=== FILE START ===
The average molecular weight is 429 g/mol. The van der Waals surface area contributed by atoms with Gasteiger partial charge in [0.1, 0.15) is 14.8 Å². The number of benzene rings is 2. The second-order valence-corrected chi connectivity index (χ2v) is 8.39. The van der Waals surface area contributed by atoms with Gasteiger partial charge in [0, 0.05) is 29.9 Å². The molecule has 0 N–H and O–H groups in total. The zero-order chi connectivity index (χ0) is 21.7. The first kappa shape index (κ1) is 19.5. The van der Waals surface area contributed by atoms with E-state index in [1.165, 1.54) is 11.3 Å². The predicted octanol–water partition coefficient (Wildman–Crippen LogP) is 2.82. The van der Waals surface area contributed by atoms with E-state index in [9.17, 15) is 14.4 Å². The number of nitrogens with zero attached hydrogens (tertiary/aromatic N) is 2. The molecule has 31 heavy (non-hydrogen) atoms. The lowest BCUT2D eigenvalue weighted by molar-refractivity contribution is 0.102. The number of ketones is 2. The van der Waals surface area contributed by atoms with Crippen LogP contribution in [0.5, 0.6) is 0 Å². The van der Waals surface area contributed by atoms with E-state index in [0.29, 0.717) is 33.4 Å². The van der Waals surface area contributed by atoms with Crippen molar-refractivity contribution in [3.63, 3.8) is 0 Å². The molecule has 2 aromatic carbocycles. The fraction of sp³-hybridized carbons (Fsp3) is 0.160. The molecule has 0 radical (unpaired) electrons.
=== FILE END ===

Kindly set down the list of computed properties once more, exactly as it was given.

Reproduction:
The average molecular weight is 429 g/mol. The van der Waals surface area contributed by atoms with Gasteiger partial charge in [0.1, 0.15) is 14.8 Å². The number of benzene rings is 2. The second-order valence-corrected chi connectivity index (χ2v) is 8.39. The van der Waals surface area contributed by atoms with Gasteiger partial charge in [0, 0.05) is 29.9 Å². The molecule has 0 N–H and O–H groups in total. The zero-order chi connectivity index (χ0) is 21.7. The first kappa shape index (κ1) is 19.5. The van der Waals surface area contributed by atoms with E-state index in [1.165, 1.54) is 11.3 Å². The predicted octanol–water partition coefficient (Wildman–Crippen LogP) is 2.82. The van der Waals surface area contributed by atoms with E-state index in [9.17, 15) is 14.4 Å². The number of nitrogens with zero attached hydrogens (tertiary/aromatic N) is 2. The molecule has 31 heavy (non-hydrogen) atoms. The lowest BCUT2D eigenvalue weighted by molar-refractivity contribution is 0.102. The number of ketones is 2. The van der Waals surface area contributed by atoms with Crippen LogP contribution in [0.5, 0.6) is 0 Å². The van der Waals surface area contributed by atoms with E-state index in [0.29, 0.717) is 33.4 Å². The van der Waals surface area contributed by atoms with Crippen molar-refractivity contribution in [3.63, 3.8) is 0 Å². The molecule has 2 aromatic carbocycles. The fraction of sp³-hybridized carbons (Fsp3) is 0.160. The molecule has 0 radical (unpaired) electrons.